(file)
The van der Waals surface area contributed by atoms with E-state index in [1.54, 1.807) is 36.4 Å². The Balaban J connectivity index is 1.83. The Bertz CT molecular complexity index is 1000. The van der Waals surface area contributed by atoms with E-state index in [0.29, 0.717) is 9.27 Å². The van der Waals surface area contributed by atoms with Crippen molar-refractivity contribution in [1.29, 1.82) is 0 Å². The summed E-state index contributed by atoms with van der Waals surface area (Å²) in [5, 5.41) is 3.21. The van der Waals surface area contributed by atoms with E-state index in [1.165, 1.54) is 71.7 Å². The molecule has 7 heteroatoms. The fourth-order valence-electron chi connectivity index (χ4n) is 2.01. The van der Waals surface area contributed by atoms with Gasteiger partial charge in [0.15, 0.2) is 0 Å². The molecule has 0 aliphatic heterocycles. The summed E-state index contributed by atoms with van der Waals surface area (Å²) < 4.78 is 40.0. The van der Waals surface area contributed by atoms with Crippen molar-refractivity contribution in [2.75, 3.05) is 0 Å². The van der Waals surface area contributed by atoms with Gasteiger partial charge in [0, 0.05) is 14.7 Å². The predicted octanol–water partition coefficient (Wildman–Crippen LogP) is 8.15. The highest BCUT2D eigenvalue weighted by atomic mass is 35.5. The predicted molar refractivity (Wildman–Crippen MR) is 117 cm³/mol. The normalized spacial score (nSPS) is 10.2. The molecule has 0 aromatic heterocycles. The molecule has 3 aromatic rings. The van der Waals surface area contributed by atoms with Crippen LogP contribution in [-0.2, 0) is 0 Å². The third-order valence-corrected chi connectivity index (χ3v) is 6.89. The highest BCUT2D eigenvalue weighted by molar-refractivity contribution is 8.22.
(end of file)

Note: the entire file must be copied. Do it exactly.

The van der Waals surface area contributed by atoms with E-state index in [1.54, 1.807) is 36.4 Å². The Balaban J connectivity index is 1.83. The Bertz CT molecular complexity index is 1000. The van der Waals surface area contributed by atoms with E-state index in [0.29, 0.717) is 9.27 Å². The van der Waals surface area contributed by atoms with Crippen molar-refractivity contribution in [1.29, 1.82) is 0 Å². The summed E-state index contributed by atoms with van der Waals surface area (Å²) in [5, 5.41) is 3.21. The van der Waals surface area contributed by atoms with E-state index in [1.165, 1.54) is 71.7 Å². The molecule has 7 heteroatoms. The fourth-order valence-electron chi connectivity index (χ4n) is 2.01. The van der Waals surface area contributed by atoms with Gasteiger partial charge in [0.15, 0.2) is 0 Å². The molecule has 0 aliphatic heterocycles. The summed E-state index contributed by atoms with van der Waals surface area (Å²) < 4.78 is 40.0. The van der Waals surface area contributed by atoms with Crippen molar-refractivity contribution in [2.75, 3.05) is 0 Å². The van der Waals surface area contributed by atoms with Gasteiger partial charge in [0, 0.05) is 14.7 Å². The predicted octanol–water partition coefficient (Wildman–Crippen LogP) is 8.15. The highest BCUT2D eigenvalue weighted by atomic mass is 35.5. The predicted molar refractivity (Wildman–Crippen MR) is 117 cm³/mol. The normalized spacial score (nSPS) is 10.2. The molecule has 0 aromatic heterocycles. The molecule has 3 aromatic rings. The van der Waals surface area contributed by atoms with Crippen LogP contribution in [-0.2, 0) is 0 Å². The third-order valence-corrected chi connectivity index (χ3v) is 6.89. The highest BCUT2D eigenvalue weighted by molar-refractivity contribution is 8.22.